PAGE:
Step By Step
It's amazing how far we've come when you consider the early days of painting your rod or custom. In the beginning it was pretty easy: lacquers or enamels in hot rod red, jet black, or keep it simple and leave it in primer. Next came metallics, candies, and pearls that made you wish the early R&C "Little Pages" were done in color. Eventually color made it to the printed page, and hot rodders everywhere could see what these fabulous groundbreaking colors could do for a car. We saw wild flames, scallops, and fadeaways being sprayed in backyards across the country.
Incredible technological advances have been made in automotive paint since those early days, despite being squeezed by environmentalists. It’s sort of like comparing a B-17 to a cruise missile or a stocker 1932 Ford to a 1999 Prowler. Today it’s urethanes in basecoat/clearcoat with endless combinations of colors in metallics, candies, pearls, and candy basecoats. Now comes the next level in automotive finishes--color-change paints: The perfect choice for someone who simply can’t decide what color to choose.
Much of the technology for the pigment used in this special color-change paint comes from Flex Products, which supplies the pigment for Valspar/House of Kolor, PPG, DuPont, BASF, Sikkens, and many other foreign paint companies. Flex Products talked to us about two different types of color: absorptive color and interference color. Absorptive color is a type of material that absorbs some wavelengths of light and reflects others, allowing you to see the color it reflects. Interference color is created by the constructive and destructive interference of light waves in the visible spectrum. According to Flex, the best way to understand this color condition is to look at nature: the shifting colors of a peacock's feathers or the rainbow found in a soap bubble. Both of these are caused by thin micro-layered structures reflecting different light wavelengths, depending on the viewing angle and their position to the light source.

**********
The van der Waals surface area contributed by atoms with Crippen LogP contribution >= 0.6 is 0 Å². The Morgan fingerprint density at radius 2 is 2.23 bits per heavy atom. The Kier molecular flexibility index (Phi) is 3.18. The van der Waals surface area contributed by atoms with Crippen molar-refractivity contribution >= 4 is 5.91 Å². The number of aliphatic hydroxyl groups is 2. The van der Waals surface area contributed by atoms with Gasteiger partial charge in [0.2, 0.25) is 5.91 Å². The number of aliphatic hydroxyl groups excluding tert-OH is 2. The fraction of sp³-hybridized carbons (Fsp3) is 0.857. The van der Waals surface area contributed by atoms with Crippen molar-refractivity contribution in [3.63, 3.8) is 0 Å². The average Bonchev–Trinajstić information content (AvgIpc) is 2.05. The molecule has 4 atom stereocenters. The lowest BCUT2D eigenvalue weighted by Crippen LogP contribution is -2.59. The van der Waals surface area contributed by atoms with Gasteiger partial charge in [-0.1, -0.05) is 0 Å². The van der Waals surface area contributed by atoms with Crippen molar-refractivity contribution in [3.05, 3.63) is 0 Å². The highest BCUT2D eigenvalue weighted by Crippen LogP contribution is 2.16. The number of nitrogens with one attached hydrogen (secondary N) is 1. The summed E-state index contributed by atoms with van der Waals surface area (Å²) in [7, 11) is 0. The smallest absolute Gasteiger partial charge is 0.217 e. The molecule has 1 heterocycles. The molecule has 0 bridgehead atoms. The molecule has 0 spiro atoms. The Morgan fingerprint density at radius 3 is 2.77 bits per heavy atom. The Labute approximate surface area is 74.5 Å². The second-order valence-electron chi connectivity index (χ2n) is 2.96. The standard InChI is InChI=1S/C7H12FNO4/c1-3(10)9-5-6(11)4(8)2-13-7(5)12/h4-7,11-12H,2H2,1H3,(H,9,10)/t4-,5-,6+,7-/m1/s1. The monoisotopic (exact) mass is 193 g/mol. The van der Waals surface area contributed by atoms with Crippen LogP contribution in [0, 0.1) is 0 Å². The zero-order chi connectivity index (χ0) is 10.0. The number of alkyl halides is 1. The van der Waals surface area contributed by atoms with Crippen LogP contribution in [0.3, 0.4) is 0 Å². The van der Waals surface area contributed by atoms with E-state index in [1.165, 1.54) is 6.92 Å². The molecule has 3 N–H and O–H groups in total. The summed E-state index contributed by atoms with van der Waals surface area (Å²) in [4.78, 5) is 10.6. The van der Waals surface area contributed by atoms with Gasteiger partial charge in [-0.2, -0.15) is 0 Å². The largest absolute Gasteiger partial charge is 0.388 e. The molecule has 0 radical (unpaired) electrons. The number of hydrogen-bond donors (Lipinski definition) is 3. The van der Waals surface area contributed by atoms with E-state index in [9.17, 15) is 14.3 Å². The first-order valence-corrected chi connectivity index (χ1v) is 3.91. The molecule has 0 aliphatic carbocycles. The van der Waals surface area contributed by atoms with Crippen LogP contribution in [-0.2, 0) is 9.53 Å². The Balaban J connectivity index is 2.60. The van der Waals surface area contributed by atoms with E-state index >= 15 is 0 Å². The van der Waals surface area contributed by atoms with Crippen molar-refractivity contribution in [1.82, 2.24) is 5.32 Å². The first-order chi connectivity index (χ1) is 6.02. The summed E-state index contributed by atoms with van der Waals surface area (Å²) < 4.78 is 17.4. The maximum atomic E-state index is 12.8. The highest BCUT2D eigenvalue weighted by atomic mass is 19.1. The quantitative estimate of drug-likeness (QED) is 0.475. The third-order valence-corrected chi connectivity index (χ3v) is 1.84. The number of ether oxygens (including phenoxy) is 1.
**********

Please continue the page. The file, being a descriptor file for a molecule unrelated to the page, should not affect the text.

The patented Flex process called "Color by Physics" recreates this phenomenon in an opaque microscopic reflective flake. Its ChromaFlair pigment is produced using these tiny flakes. In this process, the tiny flakes are created with five layers of material. Despite being five-layers thick, the flakes are only 1 micrometer thick (about one-fiftieth the thickness of a human hair). The center is comprised of an opaque reflective layer with a glasslike reflective layer on each side. Next to the two glasslike layers are a pair of semitransparent absorber layers. The different colors are produced by precisely controlling these two outer layers, which in turn affect what light is absorbed or reflected depending on the angle you view it from. Remember, this is done to each microscopic flake that goes into the pigment, which in turn ends up in this special paint. As you can imagine, the technology and the cost to produce smooth and consistent microscopic flakes for this pigment play a major role in why this paint is so expensive.
Another interesting aspect of this new technology is the fact that the ChromaFlair pigments can be used alone, together, or in combination with other conventional pigments. Eight basic colors are available, with a possible 36 color variations created by mixing different levels of the original eight, which are as follows:
Red/Gold (shifts from red through orange and yellow into green)
Silver/Green (shifts from silver through the full range of greens into purplish blue)
Gold/Silver (shifts from gold to bluish silver)
Green/Purple (shifts from green through blue and red into orange)
Cyan/Purple (shifts from cyan through purple into reddish orange)
Blue/Red (shifts from blue through purple to warm red)
Purple/Orange (shifts from purple through red into orange)
Magenta/Gold (shifts from magenta through red, orange, and gold into yellow)
For the continuing story, check out the sidebars below.